- a member of a pre-Christian religious order among the ancient Celts of Gaul, Britain, and Ireland.
Origin of Druid
Examples from the Web for druid
The remark “is totally going to lose him the Norman, Druid, Jute and Saracen vote,” one wit commented.Mitt Romney Using U.K. Visit to Raise Money
July 26, 2012
Then, a solemn invocation was made to the gods by the Druid priests.Welsh Fairy Tales
William Elliott Griffis
Edwin heard the tale of the Druid with the deepest attention.Imogen
Did you not tell me, Wychecombe, that the Druid had sprung her foremast?
To these must be added the Druid frigate, the sloop of war, and the Gnat.
But nobody could get a modern policeman into the same picture with a Druid.A Miscellany of Men
G. K. Chesterton
- a member of an ancient order of priests in Gaul, Britain, and Ireland in the pre-Christian era
- a member of any of several modern movements attempting to revive druidism
Word Origin and History for druid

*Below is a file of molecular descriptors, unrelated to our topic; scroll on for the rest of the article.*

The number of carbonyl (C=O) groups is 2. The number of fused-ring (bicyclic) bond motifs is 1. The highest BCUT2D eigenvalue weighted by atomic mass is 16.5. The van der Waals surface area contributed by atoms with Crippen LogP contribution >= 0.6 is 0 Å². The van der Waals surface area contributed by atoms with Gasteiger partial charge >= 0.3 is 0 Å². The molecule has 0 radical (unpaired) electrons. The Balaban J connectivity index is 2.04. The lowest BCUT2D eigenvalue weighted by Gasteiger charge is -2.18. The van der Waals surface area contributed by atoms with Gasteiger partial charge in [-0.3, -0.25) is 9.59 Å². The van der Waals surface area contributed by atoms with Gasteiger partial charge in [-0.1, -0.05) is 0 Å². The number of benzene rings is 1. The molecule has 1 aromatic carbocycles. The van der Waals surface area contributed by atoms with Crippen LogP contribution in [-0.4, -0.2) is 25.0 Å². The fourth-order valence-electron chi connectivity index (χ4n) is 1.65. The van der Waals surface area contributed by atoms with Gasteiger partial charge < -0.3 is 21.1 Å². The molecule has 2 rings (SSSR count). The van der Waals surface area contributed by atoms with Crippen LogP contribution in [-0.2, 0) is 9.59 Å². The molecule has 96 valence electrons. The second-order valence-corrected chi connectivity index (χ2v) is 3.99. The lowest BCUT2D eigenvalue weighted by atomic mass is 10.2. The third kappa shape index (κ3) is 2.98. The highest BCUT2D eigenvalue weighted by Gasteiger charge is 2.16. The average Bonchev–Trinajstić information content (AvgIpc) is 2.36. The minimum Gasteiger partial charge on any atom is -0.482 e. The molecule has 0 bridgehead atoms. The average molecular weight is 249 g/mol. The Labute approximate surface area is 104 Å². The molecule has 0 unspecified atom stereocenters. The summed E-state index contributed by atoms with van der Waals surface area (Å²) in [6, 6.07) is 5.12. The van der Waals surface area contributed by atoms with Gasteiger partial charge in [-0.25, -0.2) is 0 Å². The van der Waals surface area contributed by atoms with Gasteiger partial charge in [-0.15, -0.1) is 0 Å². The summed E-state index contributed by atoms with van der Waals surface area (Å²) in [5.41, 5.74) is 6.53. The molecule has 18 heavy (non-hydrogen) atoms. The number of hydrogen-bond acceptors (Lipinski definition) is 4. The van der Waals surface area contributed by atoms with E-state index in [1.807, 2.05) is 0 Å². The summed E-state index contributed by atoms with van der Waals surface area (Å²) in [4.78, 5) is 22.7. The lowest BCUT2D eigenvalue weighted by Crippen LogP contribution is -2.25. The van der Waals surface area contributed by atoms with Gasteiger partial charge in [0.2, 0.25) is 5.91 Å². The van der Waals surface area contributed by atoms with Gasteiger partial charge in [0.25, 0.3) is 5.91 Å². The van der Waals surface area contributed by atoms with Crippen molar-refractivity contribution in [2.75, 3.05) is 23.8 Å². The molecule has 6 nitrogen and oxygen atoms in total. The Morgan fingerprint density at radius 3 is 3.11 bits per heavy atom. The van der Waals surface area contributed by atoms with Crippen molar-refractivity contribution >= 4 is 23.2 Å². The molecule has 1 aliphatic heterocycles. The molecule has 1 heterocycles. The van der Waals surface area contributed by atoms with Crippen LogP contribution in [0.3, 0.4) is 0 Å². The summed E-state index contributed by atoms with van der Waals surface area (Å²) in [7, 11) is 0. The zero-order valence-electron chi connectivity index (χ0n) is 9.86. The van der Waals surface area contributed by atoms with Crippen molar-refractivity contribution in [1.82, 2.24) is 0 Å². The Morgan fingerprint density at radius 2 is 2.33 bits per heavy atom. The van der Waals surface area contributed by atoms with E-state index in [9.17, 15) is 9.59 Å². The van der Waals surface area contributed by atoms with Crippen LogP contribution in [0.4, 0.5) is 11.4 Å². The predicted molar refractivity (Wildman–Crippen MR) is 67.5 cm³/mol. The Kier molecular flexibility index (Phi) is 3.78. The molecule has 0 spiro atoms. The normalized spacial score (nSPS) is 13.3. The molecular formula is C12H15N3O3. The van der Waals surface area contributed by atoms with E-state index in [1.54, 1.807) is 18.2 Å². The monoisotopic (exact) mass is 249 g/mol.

1560s, from French druide, from Latin druidae (plural), from Gaulish Druides, from Old Celtic *derwijes, probably representing Old Celtic derwos "true" and *dru- "tree" (especially oak) + *wid- "to know" (cf. vision). Hence, literally, perhaps, "they who know the oak" (perhaps in allusion to divination from mistletoe). Anglo-Saxon, too, used identical words to mean "tree" and "truth" (treow).
The English form comes via Latin, not immediately from Celtic. The Old Irish form was drui (dative and accusative druid; plural druad); Modern Irish and Gaelic draoi, genitive druadh "magician, sorcerer." Not to be confused with United Ancient Order of Druids, secret benefit society founded in London 1781.